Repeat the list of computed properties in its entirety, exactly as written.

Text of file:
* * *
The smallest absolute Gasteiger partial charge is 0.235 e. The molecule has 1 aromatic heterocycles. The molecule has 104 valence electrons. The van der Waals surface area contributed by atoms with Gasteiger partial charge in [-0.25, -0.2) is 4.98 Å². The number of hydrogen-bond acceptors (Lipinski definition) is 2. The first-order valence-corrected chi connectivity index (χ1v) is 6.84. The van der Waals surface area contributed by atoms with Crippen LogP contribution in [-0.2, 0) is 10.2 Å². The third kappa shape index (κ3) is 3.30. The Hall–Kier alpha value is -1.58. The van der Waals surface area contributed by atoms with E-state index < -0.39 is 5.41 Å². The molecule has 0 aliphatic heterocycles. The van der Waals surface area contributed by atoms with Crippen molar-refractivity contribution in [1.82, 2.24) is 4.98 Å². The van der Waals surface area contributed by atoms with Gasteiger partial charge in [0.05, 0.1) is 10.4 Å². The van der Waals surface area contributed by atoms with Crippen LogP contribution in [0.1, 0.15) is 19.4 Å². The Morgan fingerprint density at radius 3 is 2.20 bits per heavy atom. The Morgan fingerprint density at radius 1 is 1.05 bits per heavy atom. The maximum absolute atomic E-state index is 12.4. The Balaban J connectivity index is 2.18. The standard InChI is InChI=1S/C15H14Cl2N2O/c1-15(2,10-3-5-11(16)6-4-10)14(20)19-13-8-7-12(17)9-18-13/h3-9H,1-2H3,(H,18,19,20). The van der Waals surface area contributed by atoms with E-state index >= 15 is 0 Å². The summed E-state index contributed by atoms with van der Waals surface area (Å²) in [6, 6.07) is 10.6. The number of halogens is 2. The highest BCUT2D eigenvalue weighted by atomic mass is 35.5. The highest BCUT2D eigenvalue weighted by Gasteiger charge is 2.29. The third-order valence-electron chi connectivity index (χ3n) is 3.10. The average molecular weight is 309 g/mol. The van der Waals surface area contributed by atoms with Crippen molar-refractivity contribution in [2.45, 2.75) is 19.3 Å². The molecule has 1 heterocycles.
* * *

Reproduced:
The smallest absolute Gasteiger partial charge is 0.235 e. The molecule has 1 aromatic heterocycles. The molecule has 104 valence electrons. The van der Waals surface area contributed by atoms with Gasteiger partial charge in [-0.25, -0.2) is 4.98 Å². The number of hydrogen-bond acceptors (Lipinski definition) is 2. The first-order valence-corrected chi connectivity index (χ1v) is 6.84. The van der Waals surface area contributed by atoms with Crippen LogP contribution in [-0.2, 0) is 10.2 Å². The third kappa shape index (κ3) is 3.30. The Hall–Kier alpha value is -1.58. The van der Waals surface area contributed by atoms with E-state index < -0.39 is 5.41 Å². The molecule has 0 aliphatic heterocycles. The van der Waals surface area contributed by atoms with Crippen molar-refractivity contribution in [1.82, 2.24) is 4.98 Å². The van der Waals surface area contributed by atoms with Gasteiger partial charge in [0.05, 0.1) is 10.4 Å². The van der Waals surface area contributed by atoms with Crippen LogP contribution in [0.1, 0.15) is 19.4 Å². The Morgan fingerprint density at radius 3 is 2.20 bits per heavy atom. The Morgan fingerprint density at radius 1 is 1.05 bits per heavy atom. The maximum absolute atomic E-state index is 12.4. The Balaban J connectivity index is 2.18. The standard InChI is InChI=1S/C15H14Cl2N2O/c1-15(2,10-3-5-11(16)6-4-10)14(20)19-13-8-7-12(17)9-18-13/h3-9H,1-2H3,(H,18,19,20). The van der Waals surface area contributed by atoms with E-state index >= 15 is 0 Å². The summed E-state index contributed by atoms with van der Waals surface area (Å²) in [6, 6.07) is 10.6. The number of halogens is 2. The highest BCUT2D eigenvalue weighted by atomic mass is 35.5. The highest BCUT2D eigenvalue weighted by Gasteiger charge is 2.29. The third-order valence-electron chi connectivity index (χ3n) is 3.10. The average molecular weight is 309 g/mol. The van der Waals surface area contributed by atoms with Crippen molar-refractivity contribution in [2.45, 2.75) is 19.3 Å². The molecule has 1 heterocycles.